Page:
Chris Apgar, CISSP, consults on information security to the healthcare and financial services industries. He offers this overview of the Federal Trade Commission’s red flag rules regarding identity theft protection programs.
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Healthcare organizations must be in compliance with the FTC’s red flag rules by May 1, 2009. The rules, which require financial institutions and creditors to establish identity theft protection programs, were included in the Fair and Accurate Credit Transactions Act passed by Congress in 2003.
The final rules were published in the Federal Register November 9, 2007, with an original compliance date of November 1, 2008. In October the compliance date was extended to May 1, 2009. The good news for most healthcare organizations is that the requirements represent only a modest expansion of the security incident response teams they have already formed to meet the HIPAA security rule.
Who Must Comply?
Although some recent coverage of the rules has suggested that the inclusion of healthcare entities is a new FTC interpretation, the FTC expected healthcare entities comply with the requirements at least since the final rule was published. Healthcare is specifically referenced in the preamble to the rules with concerns related to medical identity theft.
Under the rules, organizations are considered creditors if they meet either of two criteria. The first is if they maintain “covered accounts.” From a healthcare perspective, this would include most patient accounts. A covered account is, in this case, a patient account where the patient is not required to pay for medical services or care at the time of service. A covered account is not just one where the healthcare entity and the patient have entered into an agreement that allows a patient to pay for services over time.
Organizations are also considered creditors if they offer or maintain multiple accounts that involve or permit multiple payments or transactions. This includes a common arrangement in which the provider charges the patient the co-pay at the time of service, submits the claim to the health plan, and later bills the patient for any remaining balance.
What Is Required?
Given that many healthcare entities are under state requirements to respond to breaches of certain patient information (such as Social Security number), they should already be in the business of identity theft protection. The FTC rules, in effect, are intended to ensure this.
Most state identity theft protection laws only address notification of breaches. The red flag rules raise the bar by instituting federal requirements that entities formally implement protection programs, rather than leaving them to implement such programs because they are implied by state notification laws.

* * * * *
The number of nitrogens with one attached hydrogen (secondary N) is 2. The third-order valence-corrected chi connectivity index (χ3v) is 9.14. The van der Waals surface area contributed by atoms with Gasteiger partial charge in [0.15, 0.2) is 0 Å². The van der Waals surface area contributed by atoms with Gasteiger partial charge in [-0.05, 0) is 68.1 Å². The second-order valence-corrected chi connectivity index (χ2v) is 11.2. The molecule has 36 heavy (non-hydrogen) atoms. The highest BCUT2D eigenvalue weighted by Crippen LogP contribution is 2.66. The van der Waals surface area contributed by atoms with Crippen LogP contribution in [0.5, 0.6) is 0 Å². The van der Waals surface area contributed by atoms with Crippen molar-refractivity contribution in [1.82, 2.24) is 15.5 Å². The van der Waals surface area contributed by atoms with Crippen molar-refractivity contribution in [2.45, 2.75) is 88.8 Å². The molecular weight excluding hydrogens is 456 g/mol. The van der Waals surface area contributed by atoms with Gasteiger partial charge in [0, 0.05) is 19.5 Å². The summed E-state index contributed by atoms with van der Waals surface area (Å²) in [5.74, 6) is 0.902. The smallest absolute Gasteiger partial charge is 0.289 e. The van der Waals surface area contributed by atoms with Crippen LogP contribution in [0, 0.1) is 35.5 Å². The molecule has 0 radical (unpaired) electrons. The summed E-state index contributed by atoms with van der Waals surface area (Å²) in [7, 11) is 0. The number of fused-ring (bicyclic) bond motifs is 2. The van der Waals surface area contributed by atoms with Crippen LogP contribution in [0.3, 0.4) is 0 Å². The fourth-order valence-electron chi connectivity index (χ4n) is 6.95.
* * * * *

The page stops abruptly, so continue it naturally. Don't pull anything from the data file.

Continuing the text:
The new federal rules are called “red flag” rules because one requirement in building a successful protection program is to identify warnings that a potential identity theft has occurred or is occurring. In other words the program must be preventive.
Identity theft red flags fall into the following categories:
- Alerts, notifications, or warnings from a consumer reporting agency
- Suspicious documents
- Suspicious personally identifying information, such as a suspicious address
- Unusual use of, or suspicious activity relating to, a covered account
- Notices from customers, victims of identity theft, law enforcement authorities, or other businesses about possible identity theft in connection with covered accounts
This list is representative, not inclusive. The bottom line is that healthcare entities must develop and implement policies, procedures, and practices that define events that would trigger an identity theft investigation. They must establish what actions will be taken, how damages would be mitigated, and what steps would be followed to reasonably ensure a similar event does not occur in the future. This also requires formally identifying the flags that would trigger action on the part of the healthcare organization.
No New Teams Needed
It is not necessary for healthcare organizations to form yet another team to comply with the rules. The requirements can be looked on as a modest expansion of the scope of the organization’s security incident response team. Covered entities under the HIPAA security rule are already required to have such a team and to have developed and implemented the appropriate policies, procedures, and practices that govern its actions.
Identity theft investigation, for the most part, includes the same steps that a security incident response team must follow—investigate, mitigate, and protect against future occurrences. In most cases the flags that would trigger identity theft investigation represent security breaches that would trigger a response from the security incident response team, regardless.
General guidelines are available from the FTC, the federal banking agencies, and the National Credit Union Administration that may be helpful in developing and implementing a compliant red flag rules program. The FTC indicated it will provide more detailed guidelines in the future. The FTC Web site is a good resource for additional information and to periodically check for updated implementation guidelines.